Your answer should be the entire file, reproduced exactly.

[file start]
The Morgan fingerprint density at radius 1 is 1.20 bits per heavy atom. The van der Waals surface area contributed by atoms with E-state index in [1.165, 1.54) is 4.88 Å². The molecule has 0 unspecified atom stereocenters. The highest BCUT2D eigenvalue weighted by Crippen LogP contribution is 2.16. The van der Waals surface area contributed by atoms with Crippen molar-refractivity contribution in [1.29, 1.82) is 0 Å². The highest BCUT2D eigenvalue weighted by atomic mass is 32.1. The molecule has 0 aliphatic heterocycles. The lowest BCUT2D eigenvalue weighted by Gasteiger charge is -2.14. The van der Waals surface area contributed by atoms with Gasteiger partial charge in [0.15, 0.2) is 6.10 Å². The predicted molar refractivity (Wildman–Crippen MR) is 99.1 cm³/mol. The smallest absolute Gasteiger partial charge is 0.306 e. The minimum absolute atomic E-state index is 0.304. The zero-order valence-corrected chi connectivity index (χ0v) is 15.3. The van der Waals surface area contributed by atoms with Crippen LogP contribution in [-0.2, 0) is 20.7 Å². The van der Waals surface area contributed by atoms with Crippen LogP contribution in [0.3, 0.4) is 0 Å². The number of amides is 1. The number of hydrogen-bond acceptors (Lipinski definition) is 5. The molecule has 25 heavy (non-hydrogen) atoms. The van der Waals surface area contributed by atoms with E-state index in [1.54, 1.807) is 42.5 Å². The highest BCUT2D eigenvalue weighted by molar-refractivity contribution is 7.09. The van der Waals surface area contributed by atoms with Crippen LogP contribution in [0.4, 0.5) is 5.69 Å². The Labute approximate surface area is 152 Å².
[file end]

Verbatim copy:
The Morgan fingerprint density at radius 1 is 1.20 bits per heavy atom. The van der Waals surface area contributed by atoms with E-state index in [1.165, 1.54) is 4.88 Å². The molecule has 0 unspecified atom stereocenters. The highest BCUT2D eigenvalue weighted by Crippen LogP contribution is 2.16. The van der Waals surface area contributed by atoms with Crippen molar-refractivity contribution in [1.29, 1.82) is 0 Å². The highest BCUT2D eigenvalue weighted by atomic mass is 32.1. The molecule has 0 aliphatic heterocycles. The lowest BCUT2D eigenvalue weighted by Gasteiger charge is -2.14. The van der Waals surface area contributed by atoms with Gasteiger partial charge in [0.15, 0.2) is 6.10 Å². The predicted molar refractivity (Wildman–Crippen MR) is 99.1 cm³/mol. The smallest absolute Gasteiger partial charge is 0.306 e. The minimum absolute atomic E-state index is 0.304. The zero-order valence-corrected chi connectivity index (χ0v) is 15.3. The van der Waals surface area contributed by atoms with Crippen LogP contribution in [-0.2, 0) is 20.7 Å². The van der Waals surface area contributed by atoms with Crippen LogP contribution in [0.3, 0.4) is 0 Å². The number of amides is 1. The number of hydrogen-bond acceptors (Lipinski definition) is 5. The molecule has 25 heavy (non-hydrogen) atoms. The van der Waals surface area contributed by atoms with E-state index in [1.54, 1.807) is 42.5 Å². The highest BCUT2D eigenvalue weighted by molar-refractivity contribution is 7.09. The van der Waals surface area contributed by atoms with Crippen LogP contribution in [0.4, 0.5) is 5.69 Å². The Labute approximate surface area is 152 Å².